Five pro tips for employee productivity and wellness in the workplace

By Hayley Robb, Building Kentucky

Many employees are migrating back to corporate offices and cubicles they haven’t seen in months, or for some, more than a year.

Remote work took multitasking to a new level and allowed many employees to regain a healthy balance in their lives. Working from home allowed more time for frequent mental breaks, walks or exercise during the workday and more time spent outdoors, where small gatherings and events were encouraged during the pandemic.

Here are five areas where some of those work from home (WFH) perks can be incorporated to improve your workday.


The right lighting is good for more than just selfies, it can increase productivity too.

Research from Cornell University found that workers in daylit office environments reported an 84% drop in symptoms like eyestrain, headaches and blurred vision which can cause distractions and problems throughout the workday.

Access to natural light was also the most-requested amenity in a recent Building Kentucky poll asking individuals what they would like to see most in their post-pandemic office spaces.

The color and temperature of lighting also play a key role in employee productivity. In general, warmer tones like yellow or orange lights tend to be more relaxing, whereas cooler, blue lights are optimal for working, waking up and concentrating. Try starting the day with a bright light to stay alert and then switch to a space with warmer lighting to help wind down and relax towards the end of the day.


By incorporating innovative furniture and technology into the workplace, employees can improve posture and focus daily.

Standing desks provide flexibility and allow employees time to reset throughout the day. However, another cost-effective and easy alternative is purchasing a detachable version that rests on the top of the desk.

The detached option is great for those with furnished spaces and less customization. A standing desk combined with workplace stretching makes for exemplary office ergonomics.

Office Design

Coming back into the office isn’t easy for everyone. Luckett & Farley, the Louisville-based architecture firm, suggests making sure physical spaces meet individuals’ changing needs after a year spent at home.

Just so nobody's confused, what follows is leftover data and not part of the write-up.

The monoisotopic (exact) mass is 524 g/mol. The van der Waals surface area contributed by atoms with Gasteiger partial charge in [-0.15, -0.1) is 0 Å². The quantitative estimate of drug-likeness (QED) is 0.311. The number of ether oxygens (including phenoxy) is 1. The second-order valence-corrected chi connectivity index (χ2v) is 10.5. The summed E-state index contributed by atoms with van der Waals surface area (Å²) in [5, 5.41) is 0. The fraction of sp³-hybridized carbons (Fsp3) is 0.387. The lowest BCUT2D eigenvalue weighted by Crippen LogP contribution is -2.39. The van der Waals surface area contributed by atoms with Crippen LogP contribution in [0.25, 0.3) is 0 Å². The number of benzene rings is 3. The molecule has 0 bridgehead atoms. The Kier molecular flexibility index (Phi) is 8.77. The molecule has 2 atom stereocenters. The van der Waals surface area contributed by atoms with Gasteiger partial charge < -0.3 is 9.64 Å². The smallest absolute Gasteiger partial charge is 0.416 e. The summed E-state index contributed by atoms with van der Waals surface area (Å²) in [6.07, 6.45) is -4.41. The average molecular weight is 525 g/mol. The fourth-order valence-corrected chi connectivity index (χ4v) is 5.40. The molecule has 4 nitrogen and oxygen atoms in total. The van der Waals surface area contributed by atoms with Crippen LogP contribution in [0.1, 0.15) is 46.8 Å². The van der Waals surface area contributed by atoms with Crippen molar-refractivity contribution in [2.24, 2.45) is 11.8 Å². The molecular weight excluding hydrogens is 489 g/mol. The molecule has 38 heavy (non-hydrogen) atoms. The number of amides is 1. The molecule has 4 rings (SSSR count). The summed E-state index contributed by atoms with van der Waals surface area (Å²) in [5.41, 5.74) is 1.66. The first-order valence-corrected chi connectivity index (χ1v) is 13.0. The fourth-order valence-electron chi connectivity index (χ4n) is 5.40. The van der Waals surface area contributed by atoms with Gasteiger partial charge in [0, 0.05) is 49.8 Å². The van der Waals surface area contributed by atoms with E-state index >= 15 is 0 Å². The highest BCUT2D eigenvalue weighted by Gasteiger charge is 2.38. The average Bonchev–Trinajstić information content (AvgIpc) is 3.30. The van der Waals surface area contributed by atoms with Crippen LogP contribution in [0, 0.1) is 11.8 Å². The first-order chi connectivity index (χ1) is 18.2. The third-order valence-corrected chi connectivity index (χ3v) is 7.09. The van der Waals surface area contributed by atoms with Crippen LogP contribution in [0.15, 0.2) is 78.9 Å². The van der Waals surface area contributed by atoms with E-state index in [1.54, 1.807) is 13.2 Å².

The firm has made changes to many corporate offices to enhance function and design advising on things like what materials to use to improve cleanliness and high touch surfaces all the way to amenities that may attract employees to return to the office.

Here are five questions they suggest employers ask to ensure their space is post-pandemic work-ready.

Physical Activity

Incorporate movement into your day wherever you can. Monotonous emails and weekly meetings can make this notion seem impossible but there are ways around it.

Consider transforming frequent internal, less formal meetings into walking meetings. Discuss matters while putting a little pep in your step. This will not only boost productivity but creativity too.

Research shows physical activity improves cognitive function making individuals more productive and focused.

Company-wide fitness challenges invite competition amongst the staff and can serve as motivation for movement. Equipment like compact treadmills or stationary bikes can also be stored in office or communal spaces to use in large webinars or less involved tasks.

Event Planning

Many felt isolation and loneliness during the pandemic, so returning to the office may be overwhelming mentally for some.

Outdoor happy hours and small networking events are a great way to introduce new faces and boost employee morale after a difficult year. Organized games and activities can keep the fun structured to avoid awkwardness but also allow just enough freedom for laughs and mingling.

C2 Strategic recently hosted a small batch of community leaders for a series of safe and celebratory bourbon tastings filled with trivia, chatting and office tours. The events served as an opportunity to gradually introduce social life back into company culture.

For more information on the work we do at C2 Strategic, visit our website at

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